|European Case Law Identifier:||ECLI:EP:BA:2010:T089607.20100429|
|Date of decision:||29 April 2010|
|Case number:||T 0896/07|
|IPC class:||B41C 1/10|
|Language of proceedings:||EN|
|Download and more information:||
|Title of application:||Direct-to-plate flexographic printing plate precursor|
|Applicant name:||Agfa Graphics N.V.|
|Opponent name:||E.I. DU PONT DE NEMOURS AND COMPANY|
|Relevant legal provisions:||
|Keywords:||Sufficency of Disclosure (yes)
Summary of Facts and Submissions
I. The appellant (patent proprietor) lodged an appeal against the decision of the Opposition Division revoking European Patent No. 1 170 121.
II. The patent in suit was revoked by the Opposition Division on the grounds that the requirement of sufficiency of disclosure (Article 83 EPC) was not satisfied.
III. Oral proceedings were held before the Board of Appeal on 29 April 2010.
The appellant requested that the decision under appeal be set aside and, as a main request, that the patent in suit be maintained as granted, or, as an auxiliary request, that the patent in suit be maintained on the basis of claims 1 to 4, filed as auxiliary request on 24 August 2007.
The respondent (opponent) requested that the appeal be dismissed. He further requested that documents A17 and A18 be admitted into the proceedings.
IV. Claims 1 and 5 as granted (main request) of the appellant read as follows:
"1. Direct-to-plate flexographic printing plate precursor comprising in the order given, a flexible support, a photopol ymerizable layer containing an elastomeric binder, an image recording layer comprising a thermoplastic binder and optionally a cover layer characterised in that said image recording layer and said photopolymerizable layer can each be liquefied so that they can be penetrated to a depth of at least 5% at a temperature of 110ºC by a ballpoint probe having a diameter of 3 mm, which is subjected to a force of 0.1N."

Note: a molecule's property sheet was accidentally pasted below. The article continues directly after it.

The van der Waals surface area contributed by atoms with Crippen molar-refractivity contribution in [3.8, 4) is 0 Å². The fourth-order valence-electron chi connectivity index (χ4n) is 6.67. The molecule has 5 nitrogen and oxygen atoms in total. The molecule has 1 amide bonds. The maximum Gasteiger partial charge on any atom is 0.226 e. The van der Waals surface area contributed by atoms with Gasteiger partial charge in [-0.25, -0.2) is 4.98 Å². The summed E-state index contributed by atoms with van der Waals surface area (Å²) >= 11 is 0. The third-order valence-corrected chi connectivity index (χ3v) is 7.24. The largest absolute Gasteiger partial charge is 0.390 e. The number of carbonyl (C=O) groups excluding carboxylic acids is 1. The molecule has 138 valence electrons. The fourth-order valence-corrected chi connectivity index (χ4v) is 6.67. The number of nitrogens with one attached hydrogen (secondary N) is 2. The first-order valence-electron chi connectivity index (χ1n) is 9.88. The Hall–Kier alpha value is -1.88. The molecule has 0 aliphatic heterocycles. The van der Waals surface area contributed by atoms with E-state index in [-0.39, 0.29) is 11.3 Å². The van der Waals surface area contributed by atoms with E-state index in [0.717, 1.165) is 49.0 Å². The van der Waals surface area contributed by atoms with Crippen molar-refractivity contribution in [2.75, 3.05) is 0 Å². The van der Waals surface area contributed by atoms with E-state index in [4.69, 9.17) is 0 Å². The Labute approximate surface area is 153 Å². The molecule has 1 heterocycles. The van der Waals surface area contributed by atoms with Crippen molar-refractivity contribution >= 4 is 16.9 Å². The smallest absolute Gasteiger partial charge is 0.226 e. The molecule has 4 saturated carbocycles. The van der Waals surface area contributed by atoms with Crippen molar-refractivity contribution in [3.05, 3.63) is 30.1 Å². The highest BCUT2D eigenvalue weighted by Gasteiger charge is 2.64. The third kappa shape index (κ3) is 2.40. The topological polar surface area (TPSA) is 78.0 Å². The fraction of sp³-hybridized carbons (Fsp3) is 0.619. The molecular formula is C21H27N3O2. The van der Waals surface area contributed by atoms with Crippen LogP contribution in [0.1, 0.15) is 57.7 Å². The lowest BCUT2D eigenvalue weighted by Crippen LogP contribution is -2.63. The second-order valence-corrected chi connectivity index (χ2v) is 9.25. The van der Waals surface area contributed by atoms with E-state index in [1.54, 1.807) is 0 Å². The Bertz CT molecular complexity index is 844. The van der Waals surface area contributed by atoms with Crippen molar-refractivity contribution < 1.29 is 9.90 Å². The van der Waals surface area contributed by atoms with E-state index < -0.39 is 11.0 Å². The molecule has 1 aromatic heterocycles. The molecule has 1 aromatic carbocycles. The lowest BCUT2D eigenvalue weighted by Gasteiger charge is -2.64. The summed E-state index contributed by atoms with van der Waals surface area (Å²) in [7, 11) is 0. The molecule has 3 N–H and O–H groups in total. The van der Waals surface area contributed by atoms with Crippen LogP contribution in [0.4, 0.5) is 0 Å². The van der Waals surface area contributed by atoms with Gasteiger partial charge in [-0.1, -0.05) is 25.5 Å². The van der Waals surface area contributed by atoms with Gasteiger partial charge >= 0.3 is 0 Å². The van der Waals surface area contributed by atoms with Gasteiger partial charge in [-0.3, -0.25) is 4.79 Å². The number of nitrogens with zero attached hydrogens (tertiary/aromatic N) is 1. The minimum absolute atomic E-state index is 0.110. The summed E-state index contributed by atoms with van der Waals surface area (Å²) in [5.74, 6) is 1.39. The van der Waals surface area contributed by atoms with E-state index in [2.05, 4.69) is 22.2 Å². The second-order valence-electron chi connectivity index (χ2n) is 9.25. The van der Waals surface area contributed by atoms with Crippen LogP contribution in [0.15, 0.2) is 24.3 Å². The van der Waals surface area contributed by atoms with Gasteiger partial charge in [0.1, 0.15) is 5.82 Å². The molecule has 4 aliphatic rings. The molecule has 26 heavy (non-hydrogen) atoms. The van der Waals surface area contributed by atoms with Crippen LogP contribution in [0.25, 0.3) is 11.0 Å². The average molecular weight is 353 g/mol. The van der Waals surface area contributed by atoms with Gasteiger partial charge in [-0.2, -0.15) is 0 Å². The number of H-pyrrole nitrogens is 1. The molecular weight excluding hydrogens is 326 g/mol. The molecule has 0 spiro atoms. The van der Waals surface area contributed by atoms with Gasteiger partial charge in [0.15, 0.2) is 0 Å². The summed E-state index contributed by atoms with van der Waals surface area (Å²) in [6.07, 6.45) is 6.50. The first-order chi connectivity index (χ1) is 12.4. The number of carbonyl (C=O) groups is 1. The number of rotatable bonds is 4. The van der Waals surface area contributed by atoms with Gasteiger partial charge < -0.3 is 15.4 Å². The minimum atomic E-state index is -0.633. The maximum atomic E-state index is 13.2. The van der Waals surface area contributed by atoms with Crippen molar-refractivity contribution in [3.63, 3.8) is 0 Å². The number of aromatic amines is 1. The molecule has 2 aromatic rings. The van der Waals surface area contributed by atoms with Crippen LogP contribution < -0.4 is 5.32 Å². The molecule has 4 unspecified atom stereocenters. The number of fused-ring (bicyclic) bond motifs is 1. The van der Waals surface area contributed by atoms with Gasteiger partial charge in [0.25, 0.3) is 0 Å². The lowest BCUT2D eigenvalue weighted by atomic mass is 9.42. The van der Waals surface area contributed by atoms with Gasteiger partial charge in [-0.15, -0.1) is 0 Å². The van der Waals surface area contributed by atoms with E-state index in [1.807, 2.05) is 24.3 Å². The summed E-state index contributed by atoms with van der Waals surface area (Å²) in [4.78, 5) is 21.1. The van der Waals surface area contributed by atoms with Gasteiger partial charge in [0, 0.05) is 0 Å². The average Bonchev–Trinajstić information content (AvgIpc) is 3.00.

"5. Method for making a flexographic printing plate comprising the steps of:
- providing a material according to any of the preceding claims;
- optionally removing the cover layer;
- image-wise exposing the image recording layer to form a mask;
- flood exposing the photopolymerizable layer through the mask;
- contacting the mask with an absorbent material
- heating the photopolymerizable layer and the mask while in contact with the absorbent material thereby re moving the unexposed areas of the photopolymerizable layer together with the mask."
Claim 1 of the auxiliary request corresponds to claim 5 of the main request, but explicitly incorporates the features of claim 1.
V. The following documents are referred to in the present decision:
A17: Declaration of Mark A. Hackler
A18: Declaration of Bradley K. Taylor
A19: Supplemental Declaration of Mark A. Hackler
VI. The appellant argued substantially as follows in the written and oral procedure:
Claim 1 as granted specifies that the image recording layer and the photopolymerizable layer can each be penetrated to a depth of at least 5% by the defined method. The test method is disclosed in paragraph  of the patent in suit.
The Examples of the patent in suit refer to four samples, all having the same photopolymerizable layer, but different image recording layers. It is thus clear that the values set out in Table 2 refer to the image recording layer. In addition, the Examples provide sufficient information to prepare the image recording layers of samples I to IV of Table 1. Using the method disclosed in the description to measure the penetration depth would reveal that the values of Table 2 are obtained.
Whilst paragraph  refers to an image recording layer having a thickness of 30 mym, the relative penetration depths of Table 2 would be measured using the procedure of paragraph . In any case, the thickness of the layer does not affect the relative penetration depth, the use of a thicker layer merely enabling a more accurate determination.
The evidence of Mr Hackler (document A17) demonstrates that he was able to determine whether the DPS plates fall within the scope of the claims and thus carry out the penetration test on each layer.
Insofar as there is a lack of clarity in the Examples of the patent in suit, this can be resolved by the skilled person without undue burden.
The person skilled in the art would not consider carrying out a penetration measurement on the layers together, since it is known that a meaningful value can only be obtained for a layer on a hard surface, such as glass.
The invention is thus sufficiently disclosed.